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slayemin

[resolved] return values of a function

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Help! I'm stuck! I've been trying to figure out how to return an object from an overloaded class member function. It seems super simple, but I'm missing something. This is for a class I'm taking... Here is the professors sample code I'm using as reference: (link)
//----------------------------------  +  -------------------------------------
// overloaded +: addition of 2 Rationals, current object and parameter

Rational Rational::operator+(const Rational& a) const {
   Rational sum;

   sum.numerator = a.numerator * denominator + a.denominator * numerator;
   // same as:
   // sum.numerator = a.numerator * this->denominator
   //                 + a.denominator * this->numerator;

   sum.denominator = a.denominator * denominator;
   sum.reduce();

   return sum;
}



Here is my source code:
Poly Poly::operator+(const Poly &src) const
{
	Poly Temp;

	//loop through the array elements of the larger array
	for(int a=0;a<=((Last > src.Last)?Last:src.Last);a++)
	{
		if(Last >= a && src.Last >= a)
			Temp.setCoeff(ptrData[a]+src.ptrData[a],a);
		else if(Last <= a && src.Last >= a)
			Temp.setCoeff(src.ptrData[a],a);
		else if(src.Last <= a && Last >= a)
			Temp.setCoeff(ptrData[a],a);
	}
	
	return Temp;

}



The usage would be something like this:
Poly A(5,4), B(3,6), C;
C = A + B;
I *think* the professors sample code is wrong. The locally declared variable goes out of scope after the function exits and the memory is released for reuse by other programs. I checked it out thoroughly in the debugger and spent an hour trying to figure out whats going on. But, I really don't know and I'm tired of exhausting myself on this. Help? Guidance? tips? suggestions? I'd appreciate it... Edit: It may be of relevance to note that I dynamically allocate memory in the setCoeff() function. Do I lose that when the function exits? [Edited by - slayemin on January 12, 2009 12:49:33 AM]

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Yes, the object is destructed as soon as the function returns. But that's immaterial here (unless Poly is defined oddly). I'm hesitant to help more for homework, though what sort of errors you're encountering will help us provide good hints.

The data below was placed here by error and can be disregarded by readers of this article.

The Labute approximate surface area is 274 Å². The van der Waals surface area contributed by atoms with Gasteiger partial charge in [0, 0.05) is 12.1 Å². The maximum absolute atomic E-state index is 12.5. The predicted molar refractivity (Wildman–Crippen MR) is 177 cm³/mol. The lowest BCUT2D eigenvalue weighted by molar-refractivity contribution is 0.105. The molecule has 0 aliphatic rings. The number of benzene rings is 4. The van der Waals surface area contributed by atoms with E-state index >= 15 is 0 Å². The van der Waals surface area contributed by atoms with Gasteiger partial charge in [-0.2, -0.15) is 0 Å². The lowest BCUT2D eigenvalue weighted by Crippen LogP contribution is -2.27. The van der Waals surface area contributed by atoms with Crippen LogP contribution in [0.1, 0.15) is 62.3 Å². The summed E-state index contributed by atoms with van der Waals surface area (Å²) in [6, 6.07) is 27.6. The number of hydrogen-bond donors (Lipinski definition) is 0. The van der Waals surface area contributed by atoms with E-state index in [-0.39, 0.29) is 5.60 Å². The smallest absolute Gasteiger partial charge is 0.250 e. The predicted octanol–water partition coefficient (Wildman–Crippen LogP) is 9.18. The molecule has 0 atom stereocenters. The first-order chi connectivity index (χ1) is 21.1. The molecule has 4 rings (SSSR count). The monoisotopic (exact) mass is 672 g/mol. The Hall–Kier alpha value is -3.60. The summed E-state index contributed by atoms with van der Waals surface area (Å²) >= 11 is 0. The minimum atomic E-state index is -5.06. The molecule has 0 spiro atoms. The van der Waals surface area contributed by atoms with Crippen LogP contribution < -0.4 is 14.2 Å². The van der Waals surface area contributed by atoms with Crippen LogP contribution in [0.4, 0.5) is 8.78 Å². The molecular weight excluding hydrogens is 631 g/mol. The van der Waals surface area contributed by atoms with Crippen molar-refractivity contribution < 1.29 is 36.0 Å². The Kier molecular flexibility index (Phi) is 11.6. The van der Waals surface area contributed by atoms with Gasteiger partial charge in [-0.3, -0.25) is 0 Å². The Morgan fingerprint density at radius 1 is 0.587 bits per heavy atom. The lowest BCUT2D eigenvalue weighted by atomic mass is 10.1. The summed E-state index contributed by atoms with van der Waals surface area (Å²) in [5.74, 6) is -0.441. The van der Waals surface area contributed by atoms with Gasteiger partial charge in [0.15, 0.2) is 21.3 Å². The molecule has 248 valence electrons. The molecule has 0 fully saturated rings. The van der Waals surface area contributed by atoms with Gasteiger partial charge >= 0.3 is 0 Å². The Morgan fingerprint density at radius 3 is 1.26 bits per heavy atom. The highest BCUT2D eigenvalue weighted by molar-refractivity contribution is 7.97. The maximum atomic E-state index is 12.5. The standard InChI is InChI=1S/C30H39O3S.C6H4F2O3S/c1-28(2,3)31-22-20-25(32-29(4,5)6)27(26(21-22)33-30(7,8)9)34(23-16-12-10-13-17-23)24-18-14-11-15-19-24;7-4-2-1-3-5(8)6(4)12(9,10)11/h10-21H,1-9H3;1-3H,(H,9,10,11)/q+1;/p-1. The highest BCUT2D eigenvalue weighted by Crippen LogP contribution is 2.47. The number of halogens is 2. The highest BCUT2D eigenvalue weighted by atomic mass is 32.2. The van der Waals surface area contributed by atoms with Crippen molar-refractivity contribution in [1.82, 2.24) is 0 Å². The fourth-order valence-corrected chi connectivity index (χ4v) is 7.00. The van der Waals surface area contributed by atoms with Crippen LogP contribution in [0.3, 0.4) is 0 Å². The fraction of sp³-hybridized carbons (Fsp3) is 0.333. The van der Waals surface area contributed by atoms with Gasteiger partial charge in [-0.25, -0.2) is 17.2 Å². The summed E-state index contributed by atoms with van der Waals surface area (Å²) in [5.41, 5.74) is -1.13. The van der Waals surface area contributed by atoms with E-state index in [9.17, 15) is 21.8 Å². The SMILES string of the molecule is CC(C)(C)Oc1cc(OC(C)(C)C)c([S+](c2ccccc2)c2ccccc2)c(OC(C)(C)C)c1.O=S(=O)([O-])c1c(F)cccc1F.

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I realize the homework hesitation part, so I'm trying not to ask for help with the implementation. Just a nudge in the right direction would be good enough :)

The problem is that when the Temp variable is returned, it has garbage data instead of the data which I was trying to return. Its because the class destructor is being called when the member function exits, which is happening before the function can return the object I created. How useless.

How do I pass the object before calling the destructor?

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You may want to do some research into the "rule of three". Understanding this rule will help explain what is happening in your code.
The C++ FAQ Lite is also a good source of information.

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If your Poly class has an array member that's a pointer to dynamically allocated memory, that won't get copied automatically when you make a copy (like when you return a local). You need to either write a copy constructor and assignment operator for the class, use a smart array that can copy itself, or else rewrite to not use an array.

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when it returns, it will create a temp object to transform. Add some output information into construct function, to help you understand well. like this: